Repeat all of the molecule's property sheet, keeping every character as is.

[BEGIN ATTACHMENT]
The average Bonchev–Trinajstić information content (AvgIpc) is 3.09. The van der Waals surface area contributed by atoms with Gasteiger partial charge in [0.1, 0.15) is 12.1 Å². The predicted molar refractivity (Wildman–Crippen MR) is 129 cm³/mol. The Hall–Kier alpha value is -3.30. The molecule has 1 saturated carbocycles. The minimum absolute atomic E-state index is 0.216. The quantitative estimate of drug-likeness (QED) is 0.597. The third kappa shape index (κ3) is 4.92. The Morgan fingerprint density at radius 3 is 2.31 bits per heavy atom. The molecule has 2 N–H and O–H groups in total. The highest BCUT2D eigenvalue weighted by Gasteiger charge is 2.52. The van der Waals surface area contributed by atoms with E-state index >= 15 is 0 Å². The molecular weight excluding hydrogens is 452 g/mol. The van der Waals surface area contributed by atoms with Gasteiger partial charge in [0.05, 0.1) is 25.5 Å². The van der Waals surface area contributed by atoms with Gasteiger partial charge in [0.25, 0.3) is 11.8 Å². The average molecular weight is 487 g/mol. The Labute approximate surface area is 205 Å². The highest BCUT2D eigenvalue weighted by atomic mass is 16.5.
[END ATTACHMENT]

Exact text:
The average Bonchev–Trinajstić information content (AvgIpc) is 3.09. The van der Waals surface area contributed by atoms with Gasteiger partial charge in [0.1, 0.15) is 12.1 Å². The predicted molar refractivity (Wildman–Crippen MR) is 129 cm³/mol. The Hall–Kier alpha value is -3.30. The molecule has 1 saturated carbocycles. The minimum absolute atomic E-state index is 0.216. The quantitative estimate of drug-likeness (QED) is 0.597. The third kappa shape index (κ3) is 4.92. The Morgan fingerprint density at radius 3 is 2.31 bits per heavy atom. The molecule has 2 N–H and O–H groups in total. The highest BCUT2D eigenvalue weighted by Gasteiger charge is 2.52. The van der Waals surface area contributed by atoms with E-state index >= 15 is 0 Å². The molecular weight excluding hydrogens is 452 g/mol. The van der Waals surface area contributed by atoms with Gasteiger partial charge in [0.05, 0.1) is 25.5 Å². The van der Waals surface area contributed by atoms with Gasteiger partial charge in [0.25, 0.3) is 11.8 Å². The average molecular weight is 487 g/mol. The Labute approximate surface area is 205 Å². The highest BCUT2D eigenvalue weighted by atomic mass is 16.5.